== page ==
Are you surprised to find your dog’s eye rolling back when he is asleep and pondering if this is something that you need to be concerned about?
A dog will roll back his eyes during his sleep as the result of his sleeping posture, the effect of “third eyelid”, suffering from seizure attack or Entropion, nystagmus disorder and side effects of medication. It could also be part of his REM sleep cycle behavior.
This Is Due To His Sleeping Posture
Your dog, while in sleep, can move his eyeball in a certain position, which is called eyeball rolling back.
This is a reflex action, meaning that it occurs without conscious will on the part of the dog.
It is an involuntary action, meaning that it does not occur in the absence of a particular stimulus.
It is caused by a sudden change in the pressure or position of the eyeball when the dog is sleeping.
This causes a muscle spasm and contraction in the eye socket that results in the eyeball rolling back.
The most prevalent cause of this is the sleeping posture.
As A Result Of Nictitating Membrane
The eye rolling could also be caused by nictitating membrane.
Nictitating membrane is also called the “third eyelid” because it covers the eye like a lid.
It is a transparent membrane that covers the eye and can be moved up and down to cover the eye completely or partially.
It provides extra protection to the eye and prevents foreign bodies from entering the eye.
It is a normal part of the anatomy and is usually seen in animals with closed eyes such as cats, reptiles and dogs.
Suffering From A Seizure
Your dog could be suffering from a seizure if his eyes start to roll back during his sleep.
That is one of the symptoms of a seizure, and you should also look out for other symptoms such as stiff muscles, drooling or biting.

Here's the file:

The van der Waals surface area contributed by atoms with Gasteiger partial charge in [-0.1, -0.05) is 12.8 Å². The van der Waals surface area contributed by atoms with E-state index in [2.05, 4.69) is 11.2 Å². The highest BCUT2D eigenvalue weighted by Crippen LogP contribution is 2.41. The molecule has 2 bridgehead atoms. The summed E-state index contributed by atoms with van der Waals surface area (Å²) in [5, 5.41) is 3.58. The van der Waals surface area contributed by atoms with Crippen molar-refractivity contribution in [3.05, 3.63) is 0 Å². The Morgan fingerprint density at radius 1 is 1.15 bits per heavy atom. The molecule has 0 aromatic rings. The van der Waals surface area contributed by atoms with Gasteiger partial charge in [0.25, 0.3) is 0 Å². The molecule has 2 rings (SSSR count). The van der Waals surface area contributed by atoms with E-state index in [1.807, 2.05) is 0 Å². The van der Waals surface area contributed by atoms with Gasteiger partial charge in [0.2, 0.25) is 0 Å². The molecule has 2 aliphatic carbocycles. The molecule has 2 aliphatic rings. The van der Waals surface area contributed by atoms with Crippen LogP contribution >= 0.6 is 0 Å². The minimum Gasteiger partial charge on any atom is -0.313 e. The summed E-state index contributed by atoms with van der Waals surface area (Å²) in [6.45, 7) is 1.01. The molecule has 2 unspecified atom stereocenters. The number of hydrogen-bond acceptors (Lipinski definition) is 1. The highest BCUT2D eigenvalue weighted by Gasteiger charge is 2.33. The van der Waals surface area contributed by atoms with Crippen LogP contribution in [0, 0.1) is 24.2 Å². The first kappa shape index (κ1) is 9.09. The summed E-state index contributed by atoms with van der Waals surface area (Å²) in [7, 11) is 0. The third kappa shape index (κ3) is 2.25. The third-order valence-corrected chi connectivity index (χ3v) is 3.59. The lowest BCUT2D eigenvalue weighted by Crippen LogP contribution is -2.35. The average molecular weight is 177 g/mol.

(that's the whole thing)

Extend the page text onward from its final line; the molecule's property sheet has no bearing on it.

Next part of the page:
Seizures can be caused by many things, including head injuries or infections. It may be caused by an internal disorder in the brain.
The cause of a seizure is not always known, but it can sometimes be associated with some kind of trauma or infection.
If you suspect that your dog is having a seizure, call your veterinarian immediately.
Nystagmus May Be Affecting Your Dog
Nystagmus is involuntary movement, which is usually caused by a disorder of the eyes or brain.
The eyelids move rapidly up and down, and sometimes in different directions at the same time.
These are the most common symptoms of nystagmus.
The condition can affect one or both eyes, and may be intermittent or continuous.
An Adverse Medication Reaction
Medications such as painkillers or tranquilizers can possibly cause your dog to roll back his eyes when he is sleeping.
This is probably due to the side effects of the medication.
If you notice this behavior, the best solution is to consult your vet and ask him to find an alternative to the medication.
This is not the only time that dogs can be prone to this kind of problem. Some pets develop this behavior after they have undergone surgery.
This could be a result of swelling or bruising in the area around the eye.
Therefore, if you notice that your dog is rolling back his eye, it would be best to consult with your vet.
This will help you find out the cause of the behavior, as well as to find a solution.
Other common causes of eye’s rolling are:
- A foreign body in the eye
- A scratch on the eye
- Infection or irritation in the eye
- Injury to the eye
If you notice any changes in your dog’s eye, it is important that you bring him to a vet immediately.
Entropion (Eyelid Rolling) Occurs In Your Dog
When dogs roll their eyes (entropion), this usually happens as they age and is caused by a weakness in the orbicularis muscle, or by a contraction of the facial nerve.
It may also occur in puppies due to some form of injury to the eye, or by straining the eyeball while the eyelid is rolled back.
It occurs most frequently in large dogs, and may be hereditary.
The REM Cycle Of His Sleep
It is part of a dog’s rapid eye movement (REM) sleep that he will open his eyes wide, roll back his eyes and then close them again.
It may also be noted that you will find some breeds of dogs are more prone to this than others.
For instance, it is not unusual for a Labrador Retriever to open his eyes wide, but when the light comes on he will close them again.